Now with the same maps look at what happened to the Relative Humidity values as the low got near the Chicago area.
that was a very complicated storm track.
Haven't look at the storm from this year yet
I'm about to make a fool of myself, but this is how I see things setting up compared to my winter forecast that I put out on this site around early Nov. I called for 38" of snow for the season and the Winter temps (Dec-Feb) around -2° compared to the seasonal mean based on a thirty year period from 1980-2010. That was based on strong sea surface temp anomalies along the west coast of Canada (very cold), and equally strong sea surface temps just off the NE CONUS coast (very warm.)ReplyDelete
That led me to think that NW Canada would be very cold, allowing very cold temps to set up to our northwest. At the same time I thought a very strong blocking feature would set up between Greenland and the Hudson Bay area, (a strong ridge) if you will, causing a very strong negative west based North Atlantic Oscillation, commonly referred to as the NOA. The NOA is comprised of blocking to the east of Greenland called the east based block, and normally the west based block will set up along the southern tip of Greenland, but this winter I thought it would set up well west of Greenland, which we now have.
Of course it gets more complicated than that, but the long and short of it this, the pattern shows no real change through the first half of January and it may last through the end of that month. So it looks like cold and dry, with maybe a couple of clippers coming in to drop 1-3" of snow.
So that sets us up for February which will most likely be a transition month with a few more minor snowfalls as we approach March. Could March bring us a couple of major winter storms around tourney time that we are famous for, but few of us remember? Stay tuned, I think so.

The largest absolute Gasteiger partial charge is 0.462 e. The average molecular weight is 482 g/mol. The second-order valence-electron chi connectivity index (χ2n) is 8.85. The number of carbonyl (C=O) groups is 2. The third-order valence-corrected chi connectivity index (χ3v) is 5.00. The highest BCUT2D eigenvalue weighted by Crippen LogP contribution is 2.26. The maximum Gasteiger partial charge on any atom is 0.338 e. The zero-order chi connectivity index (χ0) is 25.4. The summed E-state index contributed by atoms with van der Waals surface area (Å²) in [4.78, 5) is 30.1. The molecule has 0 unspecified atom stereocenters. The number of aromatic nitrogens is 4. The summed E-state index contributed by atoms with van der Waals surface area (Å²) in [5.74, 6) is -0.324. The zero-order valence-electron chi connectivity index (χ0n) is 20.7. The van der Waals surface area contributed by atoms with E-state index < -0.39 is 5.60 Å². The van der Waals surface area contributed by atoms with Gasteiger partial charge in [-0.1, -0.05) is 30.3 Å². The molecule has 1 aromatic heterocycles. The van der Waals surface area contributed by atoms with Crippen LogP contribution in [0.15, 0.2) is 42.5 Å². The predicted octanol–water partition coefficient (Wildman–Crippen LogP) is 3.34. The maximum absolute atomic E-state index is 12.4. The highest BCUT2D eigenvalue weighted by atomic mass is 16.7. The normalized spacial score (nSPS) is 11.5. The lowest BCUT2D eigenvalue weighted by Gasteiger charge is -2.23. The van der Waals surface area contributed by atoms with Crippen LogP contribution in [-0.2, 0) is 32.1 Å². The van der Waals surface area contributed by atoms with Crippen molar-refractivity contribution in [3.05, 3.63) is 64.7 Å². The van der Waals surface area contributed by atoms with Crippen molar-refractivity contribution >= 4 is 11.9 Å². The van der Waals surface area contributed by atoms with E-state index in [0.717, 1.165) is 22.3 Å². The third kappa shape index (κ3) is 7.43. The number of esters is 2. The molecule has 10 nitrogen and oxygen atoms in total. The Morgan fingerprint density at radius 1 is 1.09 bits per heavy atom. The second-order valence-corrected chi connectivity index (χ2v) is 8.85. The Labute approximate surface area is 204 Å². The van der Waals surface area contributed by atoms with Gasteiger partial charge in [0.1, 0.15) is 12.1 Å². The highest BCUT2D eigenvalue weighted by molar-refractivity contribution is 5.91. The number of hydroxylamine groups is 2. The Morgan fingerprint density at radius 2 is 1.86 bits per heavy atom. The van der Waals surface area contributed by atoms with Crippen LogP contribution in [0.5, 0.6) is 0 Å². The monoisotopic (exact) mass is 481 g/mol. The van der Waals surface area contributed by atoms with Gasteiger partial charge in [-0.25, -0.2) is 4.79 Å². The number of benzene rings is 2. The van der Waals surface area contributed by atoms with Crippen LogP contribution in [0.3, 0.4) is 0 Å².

By the way, the chances that the Euro shows of snowfall the next weekend, 28,29 time frame will likely not happen as it seems to go against it's own tellecontion indices.
So there it is my fool's forecast for the rest of the winter.
ECMWF giving us a decent snow for the 28th now... each succesive model run has either strenthgened the low or pushed it on a more favorable track.ReplyDelete
GFS starting to hint as well... although it pushes the low south.
GFS has an alberta clipper coming in monday (the 24th)... ECMWF does not, but the snows keep getting closer with each succesive run. Mayby an inch or two from that, or three if we are lucky. You know, a typical alberta clipper.
The 23/0z run of the Euro has now shifted the snow to our SE as I expected it would, for the 28-29 storm.Delete
Keep an eye on that inverted trough extending back into MN on the Euro run. If it can become a stronger trough then perhaps there is some accumulating snow potential there. There is zero model agreement with how that system will play out, or even if it will exist. It's pretty much all that is on the maps that looks decent so it is something to watch over the next week.Delete
@Randyinchamplin,in regards to your statement above,talking about "a fools forecast",its obvious your very knowledgable about weather when reading your posts you speak in such detail,the issue I have is believing you because at times you contradict yourself and are constantly revising and changing your mind,case in point:ReplyDelete
Back on 11/30 you made a comment about how you had to revise your winter forecast,and said two 6" snows will not occur in December and your new winter snowfall is 25-28",well we didn't have two storms,but one storm took a 10.5" chunk out of your total and currently we seat at 13.1".Based on your above statements "of a couple of 1-3" clippers" and "minor snowfalls in February",that should take us near your 25-28 total,but the problem is you don't stop there and go on to say "a couple of major winter tourney time storms will occur",so if a couple do in fact occur it will blow your 25-28 number out the water,so you see you contradict yourself and I find it hard to believe you.
NWS has snow likely for tonight,with 1-2" snowfall,perfect timing to whiten up our landscape for Christmas.I agree with Duane watch that inverted trough,its not much but its the only thing after tonight that's on the maps for us.ReplyDelete
Hammer did say something about a active storm track resuming xmas week,I hope so!
Sorry guys, I know a new thread is long overdue. I had to put my 17-year-old dog down on Friday so I've been a bit distracted.ReplyDelete